The volume of fluid (VOF) method is adopted in OpenFOAM to resolve the position and shape of the interface separating two fluids or phases (e.g., liquid–gas). This methodology treats the interface discontinuity as a smooth but rapid variation (few computational cells) of an indicator field (volumetric fraction) representing the relative presence of one phase with respect to the other in each cell. The volumetric fraction is zero or 1 away from the interface, allowing distinguishing between one phase and the other, and assumes intermediate values in the region containing the interface. As a result, the location of the interface and its shape are known only implicitly from the volumetric fraction. The evolution of the interface is then obtained by simply advecting the volumetric fraction using the velocity field computed from a single-fluid (e.g., the OpenFOAM solver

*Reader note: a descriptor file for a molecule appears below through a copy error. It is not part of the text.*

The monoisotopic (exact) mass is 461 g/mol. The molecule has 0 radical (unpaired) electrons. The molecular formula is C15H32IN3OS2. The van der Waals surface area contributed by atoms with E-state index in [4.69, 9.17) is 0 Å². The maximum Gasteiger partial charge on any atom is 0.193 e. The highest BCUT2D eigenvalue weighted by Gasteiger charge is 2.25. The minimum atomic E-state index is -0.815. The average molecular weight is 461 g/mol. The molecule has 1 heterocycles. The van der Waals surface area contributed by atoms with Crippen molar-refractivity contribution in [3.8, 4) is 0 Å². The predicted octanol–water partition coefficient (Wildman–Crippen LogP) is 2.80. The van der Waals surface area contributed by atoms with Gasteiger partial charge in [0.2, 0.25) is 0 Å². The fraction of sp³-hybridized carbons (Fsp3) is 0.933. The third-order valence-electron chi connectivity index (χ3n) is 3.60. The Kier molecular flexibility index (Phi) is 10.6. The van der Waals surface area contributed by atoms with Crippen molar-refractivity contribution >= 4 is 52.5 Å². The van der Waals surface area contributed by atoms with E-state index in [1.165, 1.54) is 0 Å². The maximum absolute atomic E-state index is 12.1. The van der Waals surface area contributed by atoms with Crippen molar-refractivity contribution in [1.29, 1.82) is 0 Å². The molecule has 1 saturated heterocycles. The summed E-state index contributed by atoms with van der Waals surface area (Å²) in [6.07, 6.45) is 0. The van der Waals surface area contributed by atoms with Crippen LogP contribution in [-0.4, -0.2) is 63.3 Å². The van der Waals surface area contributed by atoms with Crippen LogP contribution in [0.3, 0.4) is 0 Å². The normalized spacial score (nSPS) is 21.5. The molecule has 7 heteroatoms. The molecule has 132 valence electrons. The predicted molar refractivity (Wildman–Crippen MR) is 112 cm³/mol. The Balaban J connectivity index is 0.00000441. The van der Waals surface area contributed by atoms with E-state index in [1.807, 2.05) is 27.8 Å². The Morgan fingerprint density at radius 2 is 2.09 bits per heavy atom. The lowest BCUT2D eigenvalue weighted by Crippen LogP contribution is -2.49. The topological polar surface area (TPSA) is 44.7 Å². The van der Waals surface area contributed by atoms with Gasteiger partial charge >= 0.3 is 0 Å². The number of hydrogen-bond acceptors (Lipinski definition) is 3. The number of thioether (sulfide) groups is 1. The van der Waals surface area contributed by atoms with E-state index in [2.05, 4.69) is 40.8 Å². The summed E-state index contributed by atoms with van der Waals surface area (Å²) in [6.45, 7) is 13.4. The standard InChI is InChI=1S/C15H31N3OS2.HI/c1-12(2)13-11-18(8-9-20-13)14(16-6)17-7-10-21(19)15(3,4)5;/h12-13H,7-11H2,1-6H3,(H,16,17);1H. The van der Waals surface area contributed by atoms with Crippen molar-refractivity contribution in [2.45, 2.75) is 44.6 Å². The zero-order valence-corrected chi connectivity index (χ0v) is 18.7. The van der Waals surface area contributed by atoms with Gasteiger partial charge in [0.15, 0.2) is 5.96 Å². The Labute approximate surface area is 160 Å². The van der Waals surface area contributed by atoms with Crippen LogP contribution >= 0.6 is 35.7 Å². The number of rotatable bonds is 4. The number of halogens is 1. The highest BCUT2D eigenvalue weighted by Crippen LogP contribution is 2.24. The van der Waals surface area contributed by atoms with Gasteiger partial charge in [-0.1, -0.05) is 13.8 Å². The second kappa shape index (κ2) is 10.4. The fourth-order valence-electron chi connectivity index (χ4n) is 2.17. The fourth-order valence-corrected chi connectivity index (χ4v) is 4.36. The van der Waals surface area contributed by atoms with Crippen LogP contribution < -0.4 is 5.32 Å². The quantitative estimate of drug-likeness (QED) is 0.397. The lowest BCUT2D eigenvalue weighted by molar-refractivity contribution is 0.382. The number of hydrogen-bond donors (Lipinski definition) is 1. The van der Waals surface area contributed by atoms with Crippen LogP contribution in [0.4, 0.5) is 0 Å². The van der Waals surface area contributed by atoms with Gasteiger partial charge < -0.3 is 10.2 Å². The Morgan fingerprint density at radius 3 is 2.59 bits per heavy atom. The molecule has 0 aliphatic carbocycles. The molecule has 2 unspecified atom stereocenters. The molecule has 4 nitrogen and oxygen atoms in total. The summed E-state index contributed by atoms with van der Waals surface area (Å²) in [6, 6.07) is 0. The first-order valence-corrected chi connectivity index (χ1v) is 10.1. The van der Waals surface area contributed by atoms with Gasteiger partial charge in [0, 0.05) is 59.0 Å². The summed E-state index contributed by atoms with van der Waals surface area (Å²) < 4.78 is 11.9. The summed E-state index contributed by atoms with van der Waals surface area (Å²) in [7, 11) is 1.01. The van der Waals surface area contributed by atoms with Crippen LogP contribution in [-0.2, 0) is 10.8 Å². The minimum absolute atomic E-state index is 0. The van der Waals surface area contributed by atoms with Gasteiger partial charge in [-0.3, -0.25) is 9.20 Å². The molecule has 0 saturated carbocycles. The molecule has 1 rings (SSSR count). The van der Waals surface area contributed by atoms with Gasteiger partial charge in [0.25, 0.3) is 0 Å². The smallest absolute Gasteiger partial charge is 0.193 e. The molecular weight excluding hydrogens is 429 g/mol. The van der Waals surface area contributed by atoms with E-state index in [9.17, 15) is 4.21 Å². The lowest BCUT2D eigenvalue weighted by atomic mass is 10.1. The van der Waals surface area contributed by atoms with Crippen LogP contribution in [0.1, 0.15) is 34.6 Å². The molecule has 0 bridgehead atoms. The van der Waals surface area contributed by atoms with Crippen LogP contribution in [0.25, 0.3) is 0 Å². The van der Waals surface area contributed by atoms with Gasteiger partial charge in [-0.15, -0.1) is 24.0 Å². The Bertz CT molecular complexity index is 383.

Here we present benchmarks and test cases to evaluate the accuracy of the solver

Magma is thought to rise from the mantle into the crust in discrete batches

A standard benchmark to test numerical solvers for Rayleigh–Taylor
instability problems requires comparing computed growth rates for
small-amplitude single-mode perturbations with the
linear stability theory. The latter predicts that a small
perturbation grows exponentially with a rate that depends on its
wavelength, fluid density and viscosity contrasts

Comparison between computed growth rates (symbols) of the Rayleigh–Taylor instability in the linear regime obtained with the solver

Rayleigh–Taylor instability (

Rayleigh–Taylor instability (

As the instability grows and its amplitude becomes comparable with its wavelength, nonlinear effects become dominant and the linear theory is no longer valid to predict the evolution of the system. In order to validate

For the high-Reynolds-number test case (

Magmas usually interact both mechanically and chemically, and therefore the immiscible approximation described above is not justified a priori. Nevertheless, to first approximation and on relatively short timescales (hours to days), chemical diffusion among interacting magmas at the plumbing system scale can be neglected